I'll have to research building codes, although I know absolutely NOTHING about that.
And Copy You on the Tax MAn. Very good point!!

Thanks again for some input.
 
John Polk
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Posts: 8019
Location: Currently in Lake Stevens, WA. Home in Spokane
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It appears that both cob and earth sheltered homes can get code approval in GA...
...it has been done !

Here are some links that may be of interest:

EARTH HOMES:
!
http://magazine.gsu.edu/article/new-earth/
http://www.northgeorgiamountainrealty.com/homes/227269/

COB:

http://onlineathens.com/stories/110908/liv_352964740.shtml#.Vk5YM_ltnIU
http://www.manta.com/c/mxfwp5p/this-cob-house

And, right here on permies.com (old thread): http://www.permies.com/forums/posts/list/3989#33838
 
Braun Kuchcinski
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This is what I want to build

Oklahoma Man Cave

 
travis robinson
Posts: 4
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This guy may be more familiarized with the codes http://www.georgiaadobe.com/
 
Jeff Higdon
Posts: 48
Location: Idaho
tiny house transportation wofati
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What is the soil like where you want to build? Is it the Georgia clay, sand, ?

A pole structure goes up the quickest and cheapest, especially if you have the trees. Billboard tarps can be picked up free or cheap from sign companies. There ought to be plenty available in Atlanta. The billboards come in 10x30 and 14x48. You can quickly cover your building site when you are done with one, not to mention using it as a building material.

You have a lot of rainfall there, so drainage is important. If you go underground, I'd put in a french drain. One advantage of underground is that perhaps a tax man might not be able to find it.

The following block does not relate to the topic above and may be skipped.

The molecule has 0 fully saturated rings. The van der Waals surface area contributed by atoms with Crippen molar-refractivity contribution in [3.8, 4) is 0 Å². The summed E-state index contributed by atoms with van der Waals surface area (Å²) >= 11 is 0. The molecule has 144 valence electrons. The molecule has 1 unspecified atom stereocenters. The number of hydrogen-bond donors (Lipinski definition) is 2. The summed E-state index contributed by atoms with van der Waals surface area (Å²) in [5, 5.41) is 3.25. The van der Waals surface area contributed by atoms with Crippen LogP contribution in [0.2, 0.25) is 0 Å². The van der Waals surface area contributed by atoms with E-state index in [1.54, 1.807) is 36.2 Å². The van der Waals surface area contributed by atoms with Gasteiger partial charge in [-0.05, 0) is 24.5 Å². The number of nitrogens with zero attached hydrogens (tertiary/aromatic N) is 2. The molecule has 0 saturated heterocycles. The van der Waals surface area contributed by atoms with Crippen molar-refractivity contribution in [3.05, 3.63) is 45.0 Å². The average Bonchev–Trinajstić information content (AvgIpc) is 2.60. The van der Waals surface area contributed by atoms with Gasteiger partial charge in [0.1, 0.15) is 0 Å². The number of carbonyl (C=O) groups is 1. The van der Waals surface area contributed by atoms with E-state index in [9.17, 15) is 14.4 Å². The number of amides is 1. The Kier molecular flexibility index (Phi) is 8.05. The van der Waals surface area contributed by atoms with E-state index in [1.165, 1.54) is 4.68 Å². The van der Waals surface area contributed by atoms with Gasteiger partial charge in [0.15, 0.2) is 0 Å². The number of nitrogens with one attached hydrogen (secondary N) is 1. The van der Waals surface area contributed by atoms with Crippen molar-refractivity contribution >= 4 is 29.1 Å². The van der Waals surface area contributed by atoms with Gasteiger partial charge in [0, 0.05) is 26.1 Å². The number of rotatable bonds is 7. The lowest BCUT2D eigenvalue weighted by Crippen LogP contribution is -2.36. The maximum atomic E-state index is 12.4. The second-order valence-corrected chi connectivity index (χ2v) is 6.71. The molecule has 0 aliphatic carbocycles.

What type of trees do you have? Are there any 9" to 12" in diameter, especially a hardwood like oak or sweet gum? Sweet gum twist terribly when sawed into boards, but they make excellent post when left whole. When I lived in Louisiana the temporary bridges they built when repairing the original ones used untreated sweet gum as post

Underground is my favorite building structure. I've toured the Earthships in New Mexico and I'm friends with mike oehler and have toured his houses here in North Idaho. I love the endurance and performance of Earthships, but the amount of labor and expense to build one is out of my league. Oehler's structures (and Paul Wheaton's WOFATI'S) are much more accessible for a poor person, and the supplies to build one could be skidded up a mountain trail by a four wheeler. If you walk Mike Oehler's property, it is steep! The kids rode in the back of the truck to the top and I thought they were going to slide out. He has several structures on the steep mountainside that he packed everything in by hand.

He has plans for a 10x10 survival shelter he built that is in his DVDs and workbook, and I believe he has it in the Hippies Survival Guide to Y2K. One of the neatest structures I took pictures of was a little shelter that was built in a 3 day workshop. A couple with a small child lived in it for over a year. I've got pictures on my blog of it and some of his other houses.